Beck v. Beck

Annotate this Case

208 Kan. 148 (1971)

490 P.2d 628

BARBARA L. BECK, Appellee, v. DWIGHT O. BECK, Appellant.

No. 46,305

Supreme Court of Kansas.

Opinion filed November 6, 1971.

Boyce P. Hardman, of Diets and Hardman, of Great Bend, argued the cause, and was on the brief for the appellant.

Arthur C. Hodgson, of Hodgson and Kahler, of Lyons, argued the cause, and was on the brief for the appellee.

The opinion of the court was delivered by


This is an appeal by a husband from the trial court's ruling on a postdivorce motion to discontinue alimony previously awarded to the wife.

The journal entry of divorce, which became effective January 11, 1968, dealt with child custody and child support, allocated the parties' real and personal property, and provided: "The plaintiff is allowed alimony in the total sum of $7,500.00 payable at the rate of $75.00 per month until fully paid or until further order of the court."

Appellant's motion to discontinue alimony was filed April 9, 1969, and was based on the fact that his former wife had remarried in January, 1969. At the hearing on the motion the fact of appellee's remarriage was established through judicial notice; no other evidence, except for a showing of the amount of alimony previously paid, was introduced. The trial court entered an order reducing the total alimony obligation of appellant to $5,000 and reducing the rate of payment to $50 per month. Appellant's motion to reconsider was denied, the trial court adhering to its original decision, and this appeal followed.

If the original award of $7,500 was in fact alimony, this case is controlled by Herzmark v. Herzmark, 199 Kan. 48, 427 P.2d 465. In that case three members of this court were of the view that the remarriage of a recipient of alimony should operate ipso facto to *149 terminate the obligation to pay future alimony. The majority were unable to go so far, but did hold that proof of remarriage makes a prima facie case requiring termination of future alimony unless the recipient proves special circumstances justifying its continuance. No such evidence was introduced here, and Herzmark would appear to dictate a reversal.

The trial court, however, both in its original memorandum decision on the motion to modify and in its memorandum decision on the motion for reconsideration, takes the position that the award of $7,500 was in the nature of a property settlement. Thus the court stated in its first memorandum: "This Court does not believe that the mere fact of remarriage entitles one to be relieved of its obligation whether the matter be termed `alimony' or `property division.'" On reconsideration the court stated: "The Court believes that under the provisions of K.S.A. 60-1610C the Court may award money as a division of property. The Court in his Memorandum Decision of May 15th reduced the amount from $7,500 to $5,000."

These statements, we believe, demonstrate an impermissible confusion and commingling of the concepts of property settlement and alimony. As pointed out in Herzmark, the two are separate and distinct things, separately authorized by statute and serving different functions. The first operates retrospectively to adjust the rights of the parties to property already accumulated, while the second is prospective and deals with future support. As a result, we said there and emphatically reiterate here, "When the original decree of divorce is entered care should be exercised so that any payments to equalize the division of property are not included with payments for future support denominated as alimony." (Id., at 52. Emphasis supplied.)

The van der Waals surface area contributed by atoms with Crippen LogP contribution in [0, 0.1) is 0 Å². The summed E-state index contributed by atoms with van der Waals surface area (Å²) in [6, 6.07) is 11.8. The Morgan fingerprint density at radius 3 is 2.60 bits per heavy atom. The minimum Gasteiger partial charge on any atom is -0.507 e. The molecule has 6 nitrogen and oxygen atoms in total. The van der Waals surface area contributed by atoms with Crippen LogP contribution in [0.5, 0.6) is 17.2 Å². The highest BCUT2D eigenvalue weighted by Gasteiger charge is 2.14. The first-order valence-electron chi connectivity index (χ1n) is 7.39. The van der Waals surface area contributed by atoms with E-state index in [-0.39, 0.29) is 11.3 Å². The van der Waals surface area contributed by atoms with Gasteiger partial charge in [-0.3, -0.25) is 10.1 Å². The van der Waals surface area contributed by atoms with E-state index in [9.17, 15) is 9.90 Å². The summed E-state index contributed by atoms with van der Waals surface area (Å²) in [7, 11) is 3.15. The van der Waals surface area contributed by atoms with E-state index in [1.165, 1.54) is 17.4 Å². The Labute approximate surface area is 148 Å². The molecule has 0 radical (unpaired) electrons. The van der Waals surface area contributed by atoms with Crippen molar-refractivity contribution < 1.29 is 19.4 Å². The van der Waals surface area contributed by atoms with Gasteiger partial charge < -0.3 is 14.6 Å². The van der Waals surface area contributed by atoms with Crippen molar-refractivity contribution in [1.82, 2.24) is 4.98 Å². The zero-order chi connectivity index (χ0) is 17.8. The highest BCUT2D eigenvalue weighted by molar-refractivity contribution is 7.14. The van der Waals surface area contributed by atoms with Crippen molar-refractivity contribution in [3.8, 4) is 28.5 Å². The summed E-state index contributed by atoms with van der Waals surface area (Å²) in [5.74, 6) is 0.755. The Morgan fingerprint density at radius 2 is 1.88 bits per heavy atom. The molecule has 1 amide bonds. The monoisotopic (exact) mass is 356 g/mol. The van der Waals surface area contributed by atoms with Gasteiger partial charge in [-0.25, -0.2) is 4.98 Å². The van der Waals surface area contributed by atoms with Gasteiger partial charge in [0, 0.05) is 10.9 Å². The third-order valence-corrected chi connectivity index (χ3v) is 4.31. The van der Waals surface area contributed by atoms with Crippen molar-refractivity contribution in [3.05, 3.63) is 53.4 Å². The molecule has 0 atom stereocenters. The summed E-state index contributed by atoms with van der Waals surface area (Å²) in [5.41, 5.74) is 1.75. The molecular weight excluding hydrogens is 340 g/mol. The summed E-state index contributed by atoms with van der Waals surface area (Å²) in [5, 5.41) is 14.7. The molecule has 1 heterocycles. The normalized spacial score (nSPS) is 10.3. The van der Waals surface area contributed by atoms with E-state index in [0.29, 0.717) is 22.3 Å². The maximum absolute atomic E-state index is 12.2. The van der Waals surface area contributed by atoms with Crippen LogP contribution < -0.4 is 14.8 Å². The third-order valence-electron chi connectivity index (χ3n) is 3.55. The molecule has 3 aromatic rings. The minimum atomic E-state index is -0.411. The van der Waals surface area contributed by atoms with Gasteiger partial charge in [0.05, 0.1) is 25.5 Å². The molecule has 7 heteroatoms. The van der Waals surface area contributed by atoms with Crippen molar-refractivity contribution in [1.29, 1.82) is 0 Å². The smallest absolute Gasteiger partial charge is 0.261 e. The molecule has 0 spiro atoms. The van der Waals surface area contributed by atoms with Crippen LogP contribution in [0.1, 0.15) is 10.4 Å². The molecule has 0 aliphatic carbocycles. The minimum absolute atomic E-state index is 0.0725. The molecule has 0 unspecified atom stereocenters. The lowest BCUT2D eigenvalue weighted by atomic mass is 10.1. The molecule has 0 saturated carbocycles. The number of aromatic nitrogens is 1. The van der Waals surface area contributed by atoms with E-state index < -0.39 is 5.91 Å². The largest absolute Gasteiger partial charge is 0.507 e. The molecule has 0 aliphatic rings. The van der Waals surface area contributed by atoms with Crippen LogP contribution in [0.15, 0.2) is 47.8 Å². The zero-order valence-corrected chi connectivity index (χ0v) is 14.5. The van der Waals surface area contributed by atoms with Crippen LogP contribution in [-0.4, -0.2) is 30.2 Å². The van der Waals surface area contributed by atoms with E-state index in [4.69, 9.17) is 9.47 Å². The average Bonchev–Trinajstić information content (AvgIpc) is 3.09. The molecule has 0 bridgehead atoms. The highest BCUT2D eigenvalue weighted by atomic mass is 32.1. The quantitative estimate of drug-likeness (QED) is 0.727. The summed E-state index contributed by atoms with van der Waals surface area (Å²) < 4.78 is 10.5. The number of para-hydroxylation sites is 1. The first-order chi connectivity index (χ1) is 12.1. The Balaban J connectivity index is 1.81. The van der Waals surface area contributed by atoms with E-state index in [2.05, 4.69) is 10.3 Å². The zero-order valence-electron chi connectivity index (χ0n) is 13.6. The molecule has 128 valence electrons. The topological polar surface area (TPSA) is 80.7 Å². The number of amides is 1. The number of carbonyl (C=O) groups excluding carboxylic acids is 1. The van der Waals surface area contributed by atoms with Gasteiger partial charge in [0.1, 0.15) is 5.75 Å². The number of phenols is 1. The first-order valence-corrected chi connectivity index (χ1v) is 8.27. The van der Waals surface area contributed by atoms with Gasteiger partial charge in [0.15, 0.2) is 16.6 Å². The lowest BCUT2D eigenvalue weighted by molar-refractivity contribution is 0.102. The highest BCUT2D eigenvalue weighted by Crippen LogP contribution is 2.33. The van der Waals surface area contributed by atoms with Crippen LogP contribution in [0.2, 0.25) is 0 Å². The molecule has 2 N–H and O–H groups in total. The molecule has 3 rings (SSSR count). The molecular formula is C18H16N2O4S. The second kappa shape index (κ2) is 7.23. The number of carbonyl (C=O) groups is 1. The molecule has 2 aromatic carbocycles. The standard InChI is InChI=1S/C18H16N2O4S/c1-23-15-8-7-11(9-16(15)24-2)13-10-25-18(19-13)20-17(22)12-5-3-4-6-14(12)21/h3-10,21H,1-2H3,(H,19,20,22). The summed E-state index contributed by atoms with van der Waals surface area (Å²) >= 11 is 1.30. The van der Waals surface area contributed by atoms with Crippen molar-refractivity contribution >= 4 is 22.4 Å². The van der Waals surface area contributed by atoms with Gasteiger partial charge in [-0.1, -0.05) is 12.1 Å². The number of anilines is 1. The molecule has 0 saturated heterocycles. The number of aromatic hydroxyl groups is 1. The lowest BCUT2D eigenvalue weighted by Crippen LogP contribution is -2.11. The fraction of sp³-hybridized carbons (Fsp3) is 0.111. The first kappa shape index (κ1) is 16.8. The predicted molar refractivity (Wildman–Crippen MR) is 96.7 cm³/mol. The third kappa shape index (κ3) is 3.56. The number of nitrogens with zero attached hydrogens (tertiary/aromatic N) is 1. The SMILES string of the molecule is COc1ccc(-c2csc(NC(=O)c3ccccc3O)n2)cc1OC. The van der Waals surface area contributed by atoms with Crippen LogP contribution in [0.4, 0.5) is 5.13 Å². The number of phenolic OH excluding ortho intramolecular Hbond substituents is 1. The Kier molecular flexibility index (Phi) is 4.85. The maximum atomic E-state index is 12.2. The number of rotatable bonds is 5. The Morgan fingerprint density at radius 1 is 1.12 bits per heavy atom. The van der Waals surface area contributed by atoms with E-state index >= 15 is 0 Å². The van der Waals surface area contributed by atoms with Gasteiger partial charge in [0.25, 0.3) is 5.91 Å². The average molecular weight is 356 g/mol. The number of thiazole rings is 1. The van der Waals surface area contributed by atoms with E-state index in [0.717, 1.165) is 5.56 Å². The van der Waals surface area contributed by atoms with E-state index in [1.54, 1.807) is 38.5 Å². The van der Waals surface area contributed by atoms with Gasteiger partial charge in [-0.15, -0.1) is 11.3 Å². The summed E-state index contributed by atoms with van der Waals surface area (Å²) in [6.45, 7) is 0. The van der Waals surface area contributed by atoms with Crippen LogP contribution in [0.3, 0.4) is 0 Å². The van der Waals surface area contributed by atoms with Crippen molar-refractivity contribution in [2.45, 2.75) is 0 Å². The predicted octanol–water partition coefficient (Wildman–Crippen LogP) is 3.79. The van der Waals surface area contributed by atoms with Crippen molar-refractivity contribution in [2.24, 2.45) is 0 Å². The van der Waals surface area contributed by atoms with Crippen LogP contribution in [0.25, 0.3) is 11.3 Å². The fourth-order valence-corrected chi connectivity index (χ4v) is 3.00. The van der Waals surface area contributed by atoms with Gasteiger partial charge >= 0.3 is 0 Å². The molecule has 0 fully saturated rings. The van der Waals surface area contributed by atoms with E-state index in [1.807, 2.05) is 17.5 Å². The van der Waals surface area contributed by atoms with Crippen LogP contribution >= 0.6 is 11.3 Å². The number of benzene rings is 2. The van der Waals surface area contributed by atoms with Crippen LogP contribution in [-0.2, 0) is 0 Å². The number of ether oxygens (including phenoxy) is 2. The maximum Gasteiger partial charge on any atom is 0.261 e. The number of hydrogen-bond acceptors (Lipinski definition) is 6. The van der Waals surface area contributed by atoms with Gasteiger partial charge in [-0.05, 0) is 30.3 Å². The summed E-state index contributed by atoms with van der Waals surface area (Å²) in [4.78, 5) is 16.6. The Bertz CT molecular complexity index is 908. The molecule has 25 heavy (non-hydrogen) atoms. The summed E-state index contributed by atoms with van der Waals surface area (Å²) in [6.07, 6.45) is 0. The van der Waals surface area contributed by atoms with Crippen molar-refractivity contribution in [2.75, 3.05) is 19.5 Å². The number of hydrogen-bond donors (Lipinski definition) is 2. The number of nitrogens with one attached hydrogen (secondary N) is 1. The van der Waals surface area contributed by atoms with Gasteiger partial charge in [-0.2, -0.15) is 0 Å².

Here, the original decree made extensive provision for the allocation of the property of the parties. At trial appellant was cross-examined as to his ability to pay "alimony" and his views on a reasonable sum. The $7,500 item was denominated in the decree as "alimony" and was made payable only "until further order of the court." Appellant's counsel originally urged that the decree should provide for the termination of alimony upon appellee's remarriage, citing Herzmark to the trial court, but at that time the court wished to reserve its decision on the question. The court's reservation of the right to modify the sum and the subsequent order in fact modifying it are wholly inconsistent with the concept of a property settlement. *150 A property division, once it becomes final, is beyond the power of the court to modify. Flannery v. Flannery, 203 Kan. 239, 452 P.2d 846, Syl. ΒΆ 5. Hence, if the $7,500 were purely a property settlement, the trial court's action in reducing it would have been erroneous.

From the record as a whole it appears that at the time the divorce was granted both court and counsel regarded the sum as alimony. This being so, in the absence of evidence on behalf of the appellee the court's order of modification should have been an outright termination, cancelling the appellant's obligation for any installments which had "not already become due" at the time he filed his motion. K.S.A. 1970 Supp. 60-1610 (c); cf. Ortiz v. Ortiz, 180 Kan. 334, 340, 304 P.2d 490.

Appellee urges that we should not reach the merits of this appeal because of an alleged failure of appellant to serve his order for transcript upon the court reporter within the time prescribed by Rule No. 6 (a). A motion based on this ground was presented to and overruled by the trial court. The record on this point is not clear, but assuming the question is before us we find no abuse of the trial court's discretion in refusing to dismiss the appeal.

The order of the trial court is reversed and the cause is remanded for further proceedings in accordance with this opinion.